This post originally appeared on Orphan Road.
While most major transit service improvements are dauntingly expensive, others are not.
Looking at King County Metro’s information presentation from a user-centered perspective reveals several immediate areas for improvement.
Here is the bus stop at 3rd and Union:
That yellow half-moon on the top of the stop is meant to convey information. You’d be forgiven for not noticing it, since it’s the same color as the sign directly below it. But, indeed, it’s a “Skip stop“:
In Seattle, WA, which has an extensive local and regional bus system operated by three different transit agencies, skip-stops are used on 2nd, 3rd, and 4th Avenues in the downtown area. Bus routes on 3rd Avenue are grouped into Blue and Yellow stops, while bus routes on 2nd and 4th Avenue are grouped into Red and White stops.
[Thank goodness for Wikipedia, incidentally, since this information does not appear to be available on Metro’s site.]
No where on the bus itself are the red, white, blue or yellow colors repeated, which makes one wonder what the point is. Maybe it’s a cue for the drivers.
Zooming in on that information kiosk, we see the downtown bus map:
Sorry for the poor quality. It would be nice if the map were available on Metro’s site, but alas, no (though one can view a map showing the borders of the ride-free area).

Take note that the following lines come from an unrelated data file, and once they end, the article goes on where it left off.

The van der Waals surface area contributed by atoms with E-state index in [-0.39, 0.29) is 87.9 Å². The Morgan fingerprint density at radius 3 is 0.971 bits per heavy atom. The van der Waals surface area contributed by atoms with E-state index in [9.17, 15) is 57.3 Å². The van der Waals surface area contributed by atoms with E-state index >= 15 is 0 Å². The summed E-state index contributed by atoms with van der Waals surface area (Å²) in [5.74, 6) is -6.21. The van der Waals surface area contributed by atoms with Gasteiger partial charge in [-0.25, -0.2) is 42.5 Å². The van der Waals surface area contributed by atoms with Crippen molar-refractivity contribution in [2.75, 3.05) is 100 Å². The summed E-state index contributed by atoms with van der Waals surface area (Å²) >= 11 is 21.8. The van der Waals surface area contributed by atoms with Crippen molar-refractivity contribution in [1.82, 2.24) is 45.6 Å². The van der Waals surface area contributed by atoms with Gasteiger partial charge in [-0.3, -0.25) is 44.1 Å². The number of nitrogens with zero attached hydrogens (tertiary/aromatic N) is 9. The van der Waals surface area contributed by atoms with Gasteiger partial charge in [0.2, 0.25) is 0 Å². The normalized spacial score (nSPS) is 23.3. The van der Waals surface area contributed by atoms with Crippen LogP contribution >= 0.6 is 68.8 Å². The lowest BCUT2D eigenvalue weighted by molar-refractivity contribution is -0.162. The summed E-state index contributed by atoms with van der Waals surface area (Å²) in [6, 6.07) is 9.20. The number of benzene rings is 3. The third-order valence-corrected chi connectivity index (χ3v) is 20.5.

In any event, the map itself is rich with color (good!): we can see 1st Avenue routes in orange, routes up to Capitol Hill in green and purple, etc. Unfortunately, these colors are nowhere to be found anywhere else on the system. They’re not on the print brochures, they’re not on the website, and they’re definitely not on the buses themselves.
The next time a tourist walks up to me downtown and asks how to get to the Space Needle (assuming the Monorail’s out of service), it sure would be convenient to say, “any of the Orange buses will get you there” or “just get on any bus that pulls up at the yellow stop.”
The RapidRide routes are a good step in the right direction. But we don’t need 5 years and $100M to make Metro’s robust bus system easier for 1st-time riders. We can do it for the cost of printing new maps and signs.
I realize this is probably not a novel critique, and I’m sure that the nice ,well-meaning folks at Metro know exactly what I’m kvetching about, have heard it a thousand times, and don’t have the resources or authority to do anything about it. But as far as low-hanging fruit goes, it doesn’t get much simpler than this.